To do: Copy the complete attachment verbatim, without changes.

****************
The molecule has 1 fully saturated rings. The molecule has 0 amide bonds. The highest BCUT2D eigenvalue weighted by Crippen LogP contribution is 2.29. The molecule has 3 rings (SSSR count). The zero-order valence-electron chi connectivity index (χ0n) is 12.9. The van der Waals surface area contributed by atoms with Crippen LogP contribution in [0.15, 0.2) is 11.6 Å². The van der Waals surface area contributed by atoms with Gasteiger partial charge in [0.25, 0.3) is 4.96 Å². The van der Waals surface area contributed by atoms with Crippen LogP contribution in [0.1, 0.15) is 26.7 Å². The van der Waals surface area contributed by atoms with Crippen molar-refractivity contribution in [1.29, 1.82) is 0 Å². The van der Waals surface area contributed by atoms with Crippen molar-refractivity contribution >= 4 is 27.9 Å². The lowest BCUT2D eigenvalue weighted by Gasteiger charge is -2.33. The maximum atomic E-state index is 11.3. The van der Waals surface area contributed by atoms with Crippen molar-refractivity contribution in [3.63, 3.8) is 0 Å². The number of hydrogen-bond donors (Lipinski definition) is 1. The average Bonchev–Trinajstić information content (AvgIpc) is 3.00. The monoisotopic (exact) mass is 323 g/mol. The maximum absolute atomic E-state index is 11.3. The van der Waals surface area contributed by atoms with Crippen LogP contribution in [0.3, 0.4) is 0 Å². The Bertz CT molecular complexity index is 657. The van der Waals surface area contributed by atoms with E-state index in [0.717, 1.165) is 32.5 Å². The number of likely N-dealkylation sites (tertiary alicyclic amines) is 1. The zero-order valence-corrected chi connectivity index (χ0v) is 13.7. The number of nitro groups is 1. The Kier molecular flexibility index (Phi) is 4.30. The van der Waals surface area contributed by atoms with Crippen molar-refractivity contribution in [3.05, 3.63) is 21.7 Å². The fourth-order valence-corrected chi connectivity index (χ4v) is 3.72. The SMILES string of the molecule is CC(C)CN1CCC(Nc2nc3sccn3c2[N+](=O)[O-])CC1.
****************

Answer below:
The molecule has 1 fully saturated rings. The molecule has 0 amide bonds. The highest BCUT2D eigenvalue weighted by Crippen LogP contribution is 2.29. The molecule has 3 rings (SSSR count). The zero-order valence-electron chi connectivity index (χ0n) is 12.9. The van der Waals surface area contributed by atoms with Crippen LogP contribution in [0.15, 0.2) is 11.6 Å². The van der Waals surface area contributed by atoms with Gasteiger partial charge in [0.25, 0.3) is 4.96 Å². The van der Waals surface area contributed by atoms with Crippen LogP contribution in [0.1, 0.15) is 26.7 Å². The van der Waals surface area contributed by atoms with Crippen molar-refractivity contribution in [1.29, 1.82) is 0 Å². The van der Waals surface area contributed by atoms with Crippen molar-refractivity contribution >= 4 is 27.9 Å². The lowest BCUT2D eigenvalue weighted by Gasteiger charge is -2.33. The maximum atomic E-state index is 11.3. The van der Waals surface area contributed by atoms with Crippen molar-refractivity contribution in [3.63, 3.8) is 0 Å². The number of hydrogen-bond donors (Lipinski definition) is 1. The average Bonchev–Trinajstić information content (AvgIpc) is 3.00. The monoisotopic (exact) mass is 323 g/mol. The maximum absolute atomic E-state index is 11.3. The van der Waals surface area contributed by atoms with Crippen LogP contribution in [0.3, 0.4) is 0 Å². The Bertz CT molecular complexity index is 657. The van der Waals surface area contributed by atoms with E-state index in [0.717, 1.165) is 32.5 Å². The number of likely N-dealkylation sites (tertiary alicyclic amines) is 1. The zero-order valence-corrected chi connectivity index (χ0v) is 13.7. The number of nitro groups is 1. The Kier molecular flexibility index (Phi) is 4.30. The van der Waals surface area contributed by atoms with Crippen molar-refractivity contribution in [3.05, 3.63) is 21.7 Å². The fourth-order valence-corrected chi connectivity index (χ4v) is 3.72. The SMILES string of the molecule is CC(C)CN1CCC(Nc2nc3sccn3c2[N+](=O)[O-])CC1.